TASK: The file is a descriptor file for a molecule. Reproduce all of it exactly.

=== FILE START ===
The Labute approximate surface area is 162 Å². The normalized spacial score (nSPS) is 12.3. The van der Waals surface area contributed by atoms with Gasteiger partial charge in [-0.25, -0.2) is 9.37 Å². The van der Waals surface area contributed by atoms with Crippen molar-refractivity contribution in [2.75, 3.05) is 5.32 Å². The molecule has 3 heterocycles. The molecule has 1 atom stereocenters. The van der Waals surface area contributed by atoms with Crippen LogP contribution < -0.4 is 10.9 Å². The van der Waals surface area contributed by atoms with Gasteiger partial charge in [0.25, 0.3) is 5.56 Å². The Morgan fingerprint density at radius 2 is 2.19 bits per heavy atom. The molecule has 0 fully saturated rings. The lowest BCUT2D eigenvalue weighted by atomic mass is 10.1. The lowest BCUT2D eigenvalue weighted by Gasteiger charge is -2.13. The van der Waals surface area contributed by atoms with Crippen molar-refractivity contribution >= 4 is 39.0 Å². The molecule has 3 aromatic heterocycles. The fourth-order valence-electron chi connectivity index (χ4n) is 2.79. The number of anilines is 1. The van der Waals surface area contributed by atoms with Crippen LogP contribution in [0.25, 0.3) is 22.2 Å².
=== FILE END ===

The Labute approximate surface area is 162 Å². The normalized spacial score (nSPS) is 12.3. The van der Waals surface area contributed by atoms with Gasteiger partial charge in [-0.25, -0.2) is 9.37 Å². The van der Waals surface area contributed by atoms with Crippen molar-refractivity contribution in [2.75, 3.05) is 5.32 Å². The molecule has 3 heterocycles. The molecule has 1 atom stereocenters. The van der Waals surface area contributed by atoms with Crippen LogP contribution < -0.4 is 10.9 Å². The van der Waals surface area contributed by atoms with Gasteiger partial charge in [0.25, 0.3) is 5.56 Å². The Morgan fingerprint density at radius 2 is 2.19 bits per heavy atom. The molecule has 0 fully saturated rings. The lowest BCUT2D eigenvalue weighted by atomic mass is 10.1. The lowest BCUT2D eigenvalue weighted by Gasteiger charge is -2.13. The van der Waals surface area contributed by atoms with Crippen molar-refractivity contribution >= 4 is 39.0 Å². The molecule has 3 aromatic heterocycles. The fourth-order valence-electron chi connectivity index (χ4n) is 2.79. The number of anilines is 1. The van der Waals surface area contributed by atoms with Crippen LogP contribution in [0.25, 0.3) is 22.2 Å².